Varram looked at his reflection in the mirror, this time, fully dressed in the uniform of a Pantheon Space Corps Science Chief. His uniform was similar to the ensign’s, a tight-fitting black and green undersuit, but with extra gold bands around his wrists, denoting his rank. She stood respectfully behind him, and Varram saw her face, youthful and awkward. He was her commanding officer, and Varram felt his responsibility for her settle on his shoulders as the smartfoam lining of his undersuit molded to the forms of his body. He breathed a sigh and turned around. “Thank you, ensign… I’m sorry what did you say your name was?”

“It’s Strand, Chief.”

Varram held out his hand, and she shook it. “I’m sorry we got off to a rocky start there, Strand. I think I need my morning cup of tea. You seem like a good egg. I’m sure you’ll work out fine.”

The ensign nodded curtly. “I’ll try not to disappoint you, Chief. Now if you’ll follow me, Captain Hargest says we need to get to the bridge.” She handed him the data slate she had been holding.

“The bridge? But I haven’t met with my team yet, we haven’t even unpacked our experiment packets..” Varram raised his eyebrows as he thumbed the activation icon and the slate faded up “What’s this now? We’re not even in the Vela system yet?”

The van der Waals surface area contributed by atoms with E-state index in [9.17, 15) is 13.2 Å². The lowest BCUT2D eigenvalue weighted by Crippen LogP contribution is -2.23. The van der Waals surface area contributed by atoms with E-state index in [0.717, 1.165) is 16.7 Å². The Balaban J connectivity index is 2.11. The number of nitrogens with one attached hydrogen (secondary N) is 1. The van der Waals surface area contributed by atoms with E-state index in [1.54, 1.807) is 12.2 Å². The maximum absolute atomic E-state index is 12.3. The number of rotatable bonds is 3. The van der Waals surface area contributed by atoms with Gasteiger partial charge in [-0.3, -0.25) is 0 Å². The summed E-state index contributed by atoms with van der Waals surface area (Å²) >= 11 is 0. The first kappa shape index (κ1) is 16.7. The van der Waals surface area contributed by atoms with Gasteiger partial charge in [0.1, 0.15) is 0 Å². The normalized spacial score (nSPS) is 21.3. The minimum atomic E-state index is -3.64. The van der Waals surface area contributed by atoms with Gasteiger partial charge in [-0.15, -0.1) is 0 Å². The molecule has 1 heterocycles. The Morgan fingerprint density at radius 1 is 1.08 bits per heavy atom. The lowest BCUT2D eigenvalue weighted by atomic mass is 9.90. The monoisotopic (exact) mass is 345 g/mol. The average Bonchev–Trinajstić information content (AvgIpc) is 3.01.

“That’s right, Chief. Most of the science team is still in prep for thaw-out. We’re on approach to the termination shock.”

Varram felt his senses sharpen as adrenaline spiked into his system. He knew that something unexpected must have happened. All the procedures, training, bureaucracy, all the necessary and logistical steps that had brought him to this place were falling away. The unknown was lurking close by, and this was why he had come. To stand naked in the void of space, bathed in the light of an alien sun, to push to the edge of the human sphere, this was why he had left his family. He had never felt more alive than those moments in his lab, or in the field, when his research took him into new territory. This was his reason for being. “Let’s go, Strand. You’d better tell me on the way to the bridge.”

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© Dylan Edwards, 2012.

Proteus – 3

He knew his sister Fadheela would carry on the family traditions and honour his father’s memory. He had abandoned his family; left the Earth, possibly forever, but this sacrifice would be worth it in the end. Yash would write his name in the stars, forever a part of this historic expedition to explore a new world. He saw the pride in his mother’s eyes when he said his final farewell. She had said to him, “Your father would be so proud of you.”

Now he was billions of kilometers from home, and the eyes looking back at him were not proud.

There was a sudden growling sound as servo motors pulled open one of the doors behind him. Yash turned just in time to expose himself to the woman who was entering the change room, with a data slate in her hand.